In the domain of religion it is quite true that the state cults and national institutions throughout the Empire were almost without exception in a parlous state, and it is to be noticed that Apollonius devoted much time and labour to reviving and purifying them. Indeed, their strength had long left the general state-institutions of religion, where all was now perfunctory; but so far from there being no religious life in the land, in proportion as the official cultus and ancestral institutions afforded no real satisfaction to their religious needs, the more earnestly did the people devote themselves to private cults, and eagerly baptised themselves in all that flood of religious enthusiasm which flowed in with ever increasing volume from the East. Indubitably in all this fermentation there were many excesses, according to our present notions of religious decorum, and also grievous abuses; but at the same time in it many found due satisfaction for their religious emotions, and, if we except those cults which were distinctly vicious, we have to a large extent before us in popular circles the spectacle of what, in their last analysis, are similar phenomena to those enthusiasms which in our own day may be frequently witnessed among such sects as the Shakers and Ranters, and at the general revival meetings of the uninstructed.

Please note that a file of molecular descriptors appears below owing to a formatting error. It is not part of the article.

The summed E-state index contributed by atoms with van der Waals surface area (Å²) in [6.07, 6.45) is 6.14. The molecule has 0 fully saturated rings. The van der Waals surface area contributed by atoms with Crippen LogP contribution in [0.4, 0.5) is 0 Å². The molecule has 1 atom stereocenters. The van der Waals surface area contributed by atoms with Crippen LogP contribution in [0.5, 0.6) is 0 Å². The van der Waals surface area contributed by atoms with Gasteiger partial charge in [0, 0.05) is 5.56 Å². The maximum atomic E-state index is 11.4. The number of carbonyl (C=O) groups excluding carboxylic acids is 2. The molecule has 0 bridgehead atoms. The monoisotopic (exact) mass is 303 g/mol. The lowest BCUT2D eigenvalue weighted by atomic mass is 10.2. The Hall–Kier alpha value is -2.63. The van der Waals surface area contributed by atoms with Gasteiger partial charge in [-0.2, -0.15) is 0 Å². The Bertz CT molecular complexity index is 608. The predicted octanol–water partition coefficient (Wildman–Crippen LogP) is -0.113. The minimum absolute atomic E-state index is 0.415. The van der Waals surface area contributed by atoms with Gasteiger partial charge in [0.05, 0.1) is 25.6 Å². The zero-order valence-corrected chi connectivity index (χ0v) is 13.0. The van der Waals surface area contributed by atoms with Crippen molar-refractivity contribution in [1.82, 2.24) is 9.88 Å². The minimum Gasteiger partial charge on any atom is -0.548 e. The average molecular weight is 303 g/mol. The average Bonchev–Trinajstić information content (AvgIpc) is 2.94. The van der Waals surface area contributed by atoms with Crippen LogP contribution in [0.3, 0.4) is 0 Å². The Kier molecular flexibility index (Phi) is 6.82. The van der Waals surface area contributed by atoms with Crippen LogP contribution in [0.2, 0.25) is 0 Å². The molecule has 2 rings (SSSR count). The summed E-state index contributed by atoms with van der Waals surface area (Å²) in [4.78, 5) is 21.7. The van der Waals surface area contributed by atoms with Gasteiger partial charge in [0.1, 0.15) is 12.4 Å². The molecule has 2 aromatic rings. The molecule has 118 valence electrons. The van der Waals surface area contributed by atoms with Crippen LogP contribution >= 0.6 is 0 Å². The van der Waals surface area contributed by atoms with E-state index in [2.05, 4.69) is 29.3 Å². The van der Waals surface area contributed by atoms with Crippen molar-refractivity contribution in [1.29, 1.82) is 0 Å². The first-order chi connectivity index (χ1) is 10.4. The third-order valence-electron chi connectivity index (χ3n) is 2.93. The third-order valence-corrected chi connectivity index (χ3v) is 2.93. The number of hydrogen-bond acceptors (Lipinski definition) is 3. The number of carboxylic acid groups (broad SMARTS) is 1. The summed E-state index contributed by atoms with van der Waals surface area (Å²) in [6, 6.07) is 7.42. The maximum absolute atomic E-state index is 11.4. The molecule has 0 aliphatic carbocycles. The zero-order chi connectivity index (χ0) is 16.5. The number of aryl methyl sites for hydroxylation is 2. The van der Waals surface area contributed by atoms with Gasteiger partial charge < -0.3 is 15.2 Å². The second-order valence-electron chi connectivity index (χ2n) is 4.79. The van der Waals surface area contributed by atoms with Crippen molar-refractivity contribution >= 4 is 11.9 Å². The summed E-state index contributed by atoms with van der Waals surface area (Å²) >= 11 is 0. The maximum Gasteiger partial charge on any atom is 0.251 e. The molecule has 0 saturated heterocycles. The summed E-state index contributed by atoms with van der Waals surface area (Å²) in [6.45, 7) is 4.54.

It is not, however, to be thought that the private cults and the doings of the religious associations were all of this nature or confined to this class; far from it. There were religious brotherhoods, communities and clubs— thiasi, erani, and orgeônes—of all sorts and conditions. There were also mutual benefit societies, burial clubs, and dining companies, the prototypes of our present-day Masonic bodies, Oddfellows, and the rest. These religious associations were not only private in the sense that they were not maintained by the State, but also for the most part they were private in the sense that what they did was kept secret, and this is perhaps the main reason why we have so defective a record of them.
Among them are to be numbered not only the lower forms of mystery-cultus of various kinds, but also the greater ones, such as the Phrygian, Bacchic, Isiac, and Mithriac Mysteries, which were spread everywhere throughout the Empire. The famous Eleusinia were, however, still under the ægis of the State, but though so famous were, as a state-cultus, far more perfunctory.
It is, moreover, not to be thought that the great types of mystery-cultus above mentioned were uniform even among themselves. There were not only various degrees and grades within them, but also in all probability many forms of each line of tradition, good, bad, and indifferent. For instance, we know that it was considered de rigueur for every respectable citizen of Athens to be initiated into the Eleusinia, and therefore the tests could not have been very stringent; whereas in the most recent work on the subject, De Apuleio Isiacorum Mysteriorum Teste (Leyden; 1900), Dr K H E. De Jong shows that in one form of the Isiac Mysteries the candidate was invited to initiation by means of dream; that is to say, he had to be psychically impressionable before his acceptance.